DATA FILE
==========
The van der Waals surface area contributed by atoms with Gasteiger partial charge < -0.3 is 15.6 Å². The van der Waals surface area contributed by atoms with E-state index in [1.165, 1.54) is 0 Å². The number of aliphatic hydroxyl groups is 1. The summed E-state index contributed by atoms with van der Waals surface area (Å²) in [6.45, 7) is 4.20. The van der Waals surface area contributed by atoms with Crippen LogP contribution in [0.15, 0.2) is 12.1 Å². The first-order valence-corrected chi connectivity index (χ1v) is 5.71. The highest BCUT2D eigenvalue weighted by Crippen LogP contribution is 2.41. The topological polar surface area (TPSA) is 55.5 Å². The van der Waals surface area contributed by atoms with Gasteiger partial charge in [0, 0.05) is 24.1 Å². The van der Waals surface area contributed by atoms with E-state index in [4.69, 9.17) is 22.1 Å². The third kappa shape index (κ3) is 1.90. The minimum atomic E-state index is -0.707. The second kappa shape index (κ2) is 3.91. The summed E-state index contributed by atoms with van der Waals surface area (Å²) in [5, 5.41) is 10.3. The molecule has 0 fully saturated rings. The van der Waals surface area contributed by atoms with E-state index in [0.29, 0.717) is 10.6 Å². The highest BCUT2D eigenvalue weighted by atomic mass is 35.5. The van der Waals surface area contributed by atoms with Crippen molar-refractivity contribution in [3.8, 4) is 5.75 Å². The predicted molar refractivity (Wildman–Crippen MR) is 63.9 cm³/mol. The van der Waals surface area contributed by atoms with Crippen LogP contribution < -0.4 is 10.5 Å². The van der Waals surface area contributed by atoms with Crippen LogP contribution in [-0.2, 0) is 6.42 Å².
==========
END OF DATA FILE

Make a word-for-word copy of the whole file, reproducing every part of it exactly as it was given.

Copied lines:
The van der Waals surface area contributed by atoms with Gasteiger partial charge < -0.3 is 15.6 Å². The van der Waals surface area contributed by atoms with E-state index in [1.165, 1.54) is 0 Å². The number of aliphatic hydroxyl groups is 1. The summed E-state index contributed by atoms with van der Waals surface area (Å²) in [6.45, 7) is 4.20. The van der Waals surface area contributed by atoms with Crippen LogP contribution in [0.15, 0.2) is 12.1 Å². The first-order valence-corrected chi connectivity index (χ1v) is 5.71. The highest BCUT2D eigenvalue weighted by Crippen LogP contribution is 2.41. The topological polar surface area (TPSA) is 55.5 Å². The van der Waals surface area contributed by atoms with Gasteiger partial charge in [0, 0.05) is 24.1 Å². The van der Waals surface area contributed by atoms with E-state index in [4.69, 9.17) is 22.1 Å². The third kappa shape index (κ3) is 1.90. The minimum atomic E-state index is -0.707. The second kappa shape index (κ2) is 3.91. The summed E-state index contributed by atoms with van der Waals surface area (Å²) in [5, 5.41) is 10.3. The molecule has 0 fully saturated rings. The van der Waals surface area contributed by atoms with E-state index in [0.29, 0.717) is 10.6 Å². The highest BCUT2D eigenvalue weighted by atomic mass is 35.5. The van der Waals surface area contributed by atoms with Crippen molar-refractivity contribution in [3.8, 4) is 5.75 Å². The predicted molar refractivity (Wildman–Crippen MR) is 63.9 cm³/mol. The van der Waals surface area contributed by atoms with Crippen LogP contribution < -0.4 is 10.5 Å². The van der Waals surface area contributed by atoms with Crippen LogP contribution in [-0.2, 0) is 6.42 Å².